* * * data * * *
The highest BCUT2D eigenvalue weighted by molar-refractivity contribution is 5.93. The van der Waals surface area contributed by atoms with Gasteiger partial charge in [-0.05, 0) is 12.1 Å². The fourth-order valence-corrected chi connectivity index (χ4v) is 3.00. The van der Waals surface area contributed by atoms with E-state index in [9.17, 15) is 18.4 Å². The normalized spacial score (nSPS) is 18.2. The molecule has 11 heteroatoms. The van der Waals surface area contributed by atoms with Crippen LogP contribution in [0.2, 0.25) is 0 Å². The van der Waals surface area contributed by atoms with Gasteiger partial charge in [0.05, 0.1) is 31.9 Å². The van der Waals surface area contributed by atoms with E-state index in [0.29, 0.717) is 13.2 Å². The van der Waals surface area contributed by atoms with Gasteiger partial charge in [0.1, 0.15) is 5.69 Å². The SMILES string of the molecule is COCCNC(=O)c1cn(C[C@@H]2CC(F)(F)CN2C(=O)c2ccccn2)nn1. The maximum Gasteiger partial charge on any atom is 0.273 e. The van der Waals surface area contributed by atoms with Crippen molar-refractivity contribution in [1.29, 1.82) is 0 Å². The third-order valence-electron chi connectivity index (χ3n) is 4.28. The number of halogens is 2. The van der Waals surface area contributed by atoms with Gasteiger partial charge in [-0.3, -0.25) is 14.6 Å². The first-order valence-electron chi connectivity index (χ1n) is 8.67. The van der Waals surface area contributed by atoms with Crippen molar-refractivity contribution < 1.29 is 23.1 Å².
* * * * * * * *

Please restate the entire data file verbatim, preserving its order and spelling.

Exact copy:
The highest BCUT2D eigenvalue weighted by molar-refractivity contribution is 5.93. The van der Waals surface area contributed by atoms with Gasteiger partial charge in [-0.05, 0) is 12.1 Å². The fourth-order valence-corrected chi connectivity index (χ4v) is 3.00. The van der Waals surface area contributed by atoms with E-state index in [9.17, 15) is 18.4 Å². The normalized spacial score (nSPS) is 18.2. The molecule has 11 heteroatoms. The van der Waals surface area contributed by atoms with Crippen LogP contribution in [0.2, 0.25) is 0 Å². The van der Waals surface area contributed by atoms with Gasteiger partial charge in [0.05, 0.1) is 31.9 Å². The van der Waals surface area contributed by atoms with E-state index in [0.29, 0.717) is 13.2 Å². The van der Waals surface area contributed by atoms with Gasteiger partial charge in [0.1, 0.15) is 5.69 Å². The SMILES string of the molecule is COCCNC(=O)c1cn(C[C@@H]2CC(F)(F)CN2C(=O)c2ccccn2)nn1. The maximum Gasteiger partial charge on any atom is 0.273 e. The van der Waals surface area contributed by atoms with Crippen molar-refractivity contribution in [1.29, 1.82) is 0 Å². The third-order valence-electron chi connectivity index (χ3n) is 4.28. The number of halogens is 2. The van der Waals surface area contributed by atoms with Gasteiger partial charge in [-0.3, -0.25) is 14.6 Å². The first-order valence-electron chi connectivity index (χ1n) is 8.67. The van der Waals surface area contributed by atoms with Crippen molar-refractivity contribution < 1.29 is 23.1 Å².